Between a Truth and a Joy Place

The Biggest Hug

on November 16, 2013

Since I live in a lower income community, I often run across many pan-handlers as I go about my day. Although I have come to realize that many of their stories are fabricated, there is the occasional true desperation that comes from an utter helplessness that always stirs my heart. These days I am thinking a lot about weakness, especially my own. While I may not be in the financial state of a pan-handler, I am constantly aware of my spiritual and emotional poverty. Perhaps that’s what draws me to passages like the one in Mark 9.

Before I go into the story of the demon-possessed boy mentioned in Mark 9, I would like to share a story about a woman that a former pastor told us about. He said that he didn’t even know if she was a Christian, but she would sit in the corner of a public street and people would line up in a long line just to receive a hug from her. A hug! From a complete stranger! He said that when people got up to her, she wouldn’t say a word but would give these long hugs that usually had the people who came to her sobbing in her arms as she held them. When I heard the story about her, I wondered what kind of desperation and pain would drive someone to seek solace in the arms of a complete stranger. Probably, I thought, a similar kind of desperation a devoted but helpless father had regarding his beloved son who was being tormented beyond his ability to help.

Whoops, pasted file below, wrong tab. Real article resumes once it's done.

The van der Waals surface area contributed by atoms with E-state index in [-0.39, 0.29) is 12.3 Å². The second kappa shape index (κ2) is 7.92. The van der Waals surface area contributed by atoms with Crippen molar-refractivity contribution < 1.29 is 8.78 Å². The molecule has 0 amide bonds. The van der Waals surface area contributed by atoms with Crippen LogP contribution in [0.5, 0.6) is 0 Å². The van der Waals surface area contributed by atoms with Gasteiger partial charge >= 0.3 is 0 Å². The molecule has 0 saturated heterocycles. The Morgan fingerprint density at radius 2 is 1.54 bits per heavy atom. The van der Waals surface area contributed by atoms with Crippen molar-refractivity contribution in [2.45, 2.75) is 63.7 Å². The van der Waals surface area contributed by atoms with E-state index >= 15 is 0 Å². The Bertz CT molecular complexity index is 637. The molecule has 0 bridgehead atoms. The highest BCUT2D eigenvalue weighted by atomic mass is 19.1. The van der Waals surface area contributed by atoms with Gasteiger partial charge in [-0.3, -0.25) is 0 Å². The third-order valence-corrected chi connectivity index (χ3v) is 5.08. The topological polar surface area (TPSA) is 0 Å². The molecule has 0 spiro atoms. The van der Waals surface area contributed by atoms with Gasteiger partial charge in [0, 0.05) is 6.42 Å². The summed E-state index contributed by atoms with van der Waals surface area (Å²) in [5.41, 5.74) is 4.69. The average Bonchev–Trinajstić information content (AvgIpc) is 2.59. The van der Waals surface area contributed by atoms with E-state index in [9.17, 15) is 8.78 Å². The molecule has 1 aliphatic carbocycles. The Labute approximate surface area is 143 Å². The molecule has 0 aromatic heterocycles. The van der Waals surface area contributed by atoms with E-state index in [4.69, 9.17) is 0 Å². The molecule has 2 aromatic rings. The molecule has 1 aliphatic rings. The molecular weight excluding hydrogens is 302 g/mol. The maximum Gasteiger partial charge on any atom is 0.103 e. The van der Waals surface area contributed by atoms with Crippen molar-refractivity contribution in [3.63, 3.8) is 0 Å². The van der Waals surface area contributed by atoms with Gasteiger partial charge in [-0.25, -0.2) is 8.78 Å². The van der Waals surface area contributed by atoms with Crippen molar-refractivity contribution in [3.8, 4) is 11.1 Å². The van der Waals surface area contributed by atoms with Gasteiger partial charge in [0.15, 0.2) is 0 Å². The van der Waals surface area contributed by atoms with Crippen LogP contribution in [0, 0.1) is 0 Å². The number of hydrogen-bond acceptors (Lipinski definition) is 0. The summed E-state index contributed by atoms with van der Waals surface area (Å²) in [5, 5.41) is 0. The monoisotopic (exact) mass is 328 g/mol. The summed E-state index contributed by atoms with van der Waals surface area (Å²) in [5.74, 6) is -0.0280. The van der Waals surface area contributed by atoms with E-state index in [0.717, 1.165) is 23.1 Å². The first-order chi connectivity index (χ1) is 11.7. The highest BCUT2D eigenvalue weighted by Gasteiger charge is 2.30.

Let’s listen to this story in Mark 9 beginning in verse 14. “When they came back to the disciples, they saw a large crowd around them, and some scribes arguing with them. Immediately, when the entire crowd saw Him, they were amazed and began running up to greet Him. And He asked them, ‘What are you discussing with them?’ And one of the crowd answered Him, ‘Teacher, I brought you my son, possessed with a spirit which makes him mute; and whenever it seizes him, it slams him to the ground and he foams at the mouth, and grinds his teeth and stiffens out. I told your disciples to cast it out, and they could not do it.’ And He answered them and said, ‘O unbelieving generation, how long shall I be with you? How long shall I put up with you? Bring him to me!’ They brought the boy to Him. When he saw him, immediately the spirit threw him into a convulsion, and falling to the ground, he began rolling around and foaming at the mouth. And he asked his father, ‘How long has this been happening to him?’ And he said, ‘From childhood. It has often thrown him both into the fire and into the water to destroy him. But if you can do anything, take pity on us and help us!’ And Jesus said to him, ‘If you can? All things are possible to him who believes.’ Immediately the boy’s father cried out and said, ‘I do believe; help my unbelief.’” (Mark 9:14-24 NASB)